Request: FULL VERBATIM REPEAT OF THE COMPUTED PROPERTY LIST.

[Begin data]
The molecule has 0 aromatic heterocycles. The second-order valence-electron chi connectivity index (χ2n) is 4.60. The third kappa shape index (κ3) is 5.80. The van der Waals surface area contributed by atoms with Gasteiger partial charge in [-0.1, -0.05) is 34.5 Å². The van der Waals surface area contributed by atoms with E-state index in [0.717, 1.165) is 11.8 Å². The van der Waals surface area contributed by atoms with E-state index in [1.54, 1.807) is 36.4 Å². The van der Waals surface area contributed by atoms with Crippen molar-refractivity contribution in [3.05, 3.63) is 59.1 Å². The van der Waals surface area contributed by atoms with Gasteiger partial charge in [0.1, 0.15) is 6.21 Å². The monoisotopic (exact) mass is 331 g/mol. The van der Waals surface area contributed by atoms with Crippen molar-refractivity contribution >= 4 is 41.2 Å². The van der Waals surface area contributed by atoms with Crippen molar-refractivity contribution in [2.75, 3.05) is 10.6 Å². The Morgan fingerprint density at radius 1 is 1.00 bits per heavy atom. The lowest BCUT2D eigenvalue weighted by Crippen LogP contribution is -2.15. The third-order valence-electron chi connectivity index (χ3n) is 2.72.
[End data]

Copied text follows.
The molecule has 0 aromatic heterocycles. The second-order valence-electron chi connectivity index (χ2n) is 4.60. The third kappa shape index (κ3) is 5.80. The van der Waals surface area contributed by atoms with Gasteiger partial charge in [-0.1, -0.05) is 34.5 Å². The van der Waals surface area contributed by atoms with E-state index in [0.717, 1.165) is 11.8 Å². The van der Waals surface area contributed by atoms with E-state index in [1.54, 1.807) is 36.4 Å². The van der Waals surface area contributed by atoms with Crippen molar-refractivity contribution in [3.05, 3.63) is 59.1 Å². The van der Waals surface area contributed by atoms with Gasteiger partial charge in [0.1, 0.15) is 6.21 Å². The monoisotopic (exact) mass is 331 g/mol. The van der Waals surface area contributed by atoms with Crippen molar-refractivity contribution >= 4 is 41.2 Å². The van der Waals surface area contributed by atoms with Crippen molar-refractivity contribution in [2.75, 3.05) is 10.6 Å². The Morgan fingerprint density at radius 1 is 1.00 bits per heavy atom. The lowest BCUT2D eigenvalue weighted by Crippen LogP contribution is -2.15. The third-order valence-electron chi connectivity index (χ3n) is 2.72.